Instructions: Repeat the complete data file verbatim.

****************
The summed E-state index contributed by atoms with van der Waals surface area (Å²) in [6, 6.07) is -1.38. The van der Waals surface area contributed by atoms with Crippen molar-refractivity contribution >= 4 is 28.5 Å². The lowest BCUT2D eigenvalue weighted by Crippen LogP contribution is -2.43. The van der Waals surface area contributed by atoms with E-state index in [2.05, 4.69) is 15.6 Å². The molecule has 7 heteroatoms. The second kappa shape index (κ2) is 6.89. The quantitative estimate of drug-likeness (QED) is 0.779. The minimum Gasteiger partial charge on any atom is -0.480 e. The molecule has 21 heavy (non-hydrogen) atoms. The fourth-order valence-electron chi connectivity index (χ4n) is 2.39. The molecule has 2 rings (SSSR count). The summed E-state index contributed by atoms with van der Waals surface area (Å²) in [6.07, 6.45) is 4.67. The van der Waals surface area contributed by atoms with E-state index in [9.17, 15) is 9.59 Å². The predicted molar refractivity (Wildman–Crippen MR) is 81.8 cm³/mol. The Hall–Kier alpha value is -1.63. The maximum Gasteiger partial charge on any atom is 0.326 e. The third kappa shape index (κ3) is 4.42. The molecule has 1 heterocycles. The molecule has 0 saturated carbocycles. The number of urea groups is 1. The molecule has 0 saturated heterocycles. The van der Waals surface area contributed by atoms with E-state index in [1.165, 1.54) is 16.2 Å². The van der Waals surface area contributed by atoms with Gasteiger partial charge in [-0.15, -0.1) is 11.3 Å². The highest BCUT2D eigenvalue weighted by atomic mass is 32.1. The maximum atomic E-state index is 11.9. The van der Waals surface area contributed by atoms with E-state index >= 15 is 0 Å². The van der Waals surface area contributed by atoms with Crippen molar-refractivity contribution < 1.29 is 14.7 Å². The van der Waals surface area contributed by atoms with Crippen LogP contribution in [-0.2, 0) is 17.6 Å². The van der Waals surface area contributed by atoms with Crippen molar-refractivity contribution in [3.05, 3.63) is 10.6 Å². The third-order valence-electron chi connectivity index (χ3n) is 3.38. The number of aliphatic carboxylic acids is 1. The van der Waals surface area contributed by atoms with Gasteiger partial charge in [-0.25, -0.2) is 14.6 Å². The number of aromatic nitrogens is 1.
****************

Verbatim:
The summed E-state index contributed by atoms with van der Waals surface area (Å²) in [6, 6.07) is -1.38. The van der Waals surface area contributed by atoms with Crippen molar-refractivity contribution >= 4 is 28.5 Å². The lowest BCUT2D eigenvalue weighted by Crippen LogP contribution is -2.43. The van der Waals surface area contributed by atoms with E-state index in [2.05, 4.69) is 15.6 Å². The molecule has 7 heteroatoms. The second kappa shape index (κ2) is 6.89. The quantitative estimate of drug-likeness (QED) is 0.779. The minimum Gasteiger partial charge on any atom is -0.480 e. The molecule has 21 heavy (non-hydrogen) atoms. The fourth-order valence-electron chi connectivity index (χ4n) is 2.39. The molecule has 2 rings (SSSR count). The summed E-state index contributed by atoms with van der Waals surface area (Å²) in [6.07, 6.45) is 4.67. The van der Waals surface area contributed by atoms with E-state index in [9.17, 15) is 9.59 Å². The predicted molar refractivity (Wildman–Crippen MR) is 81.8 cm³/mol. The Hall–Kier alpha value is -1.63. The maximum Gasteiger partial charge on any atom is 0.326 e. The third kappa shape index (κ3) is 4.42. The molecule has 1 heterocycles. The molecule has 0 saturated carbocycles. The number of urea groups is 1. The molecule has 0 saturated heterocycles. The van der Waals surface area contributed by atoms with E-state index in [1.165, 1.54) is 16.2 Å². The van der Waals surface area contributed by atoms with Gasteiger partial charge in [-0.15, -0.1) is 11.3 Å². The highest BCUT2D eigenvalue weighted by atomic mass is 32.1. The maximum atomic E-state index is 11.9. The van der Waals surface area contributed by atoms with E-state index >= 15 is 0 Å². The van der Waals surface area contributed by atoms with Crippen molar-refractivity contribution < 1.29 is 14.7 Å². The van der Waals surface area contributed by atoms with Crippen LogP contribution in [-0.2, 0) is 17.6 Å². The van der Waals surface area contributed by atoms with Crippen molar-refractivity contribution in [3.05, 3.63) is 10.6 Å². The third-order valence-electron chi connectivity index (χ3n) is 3.38. The number of aliphatic carboxylic acids is 1. The van der Waals surface area contributed by atoms with Gasteiger partial charge in [-0.25, -0.2) is 14.6 Å². The number of aromatic nitrogens is 1.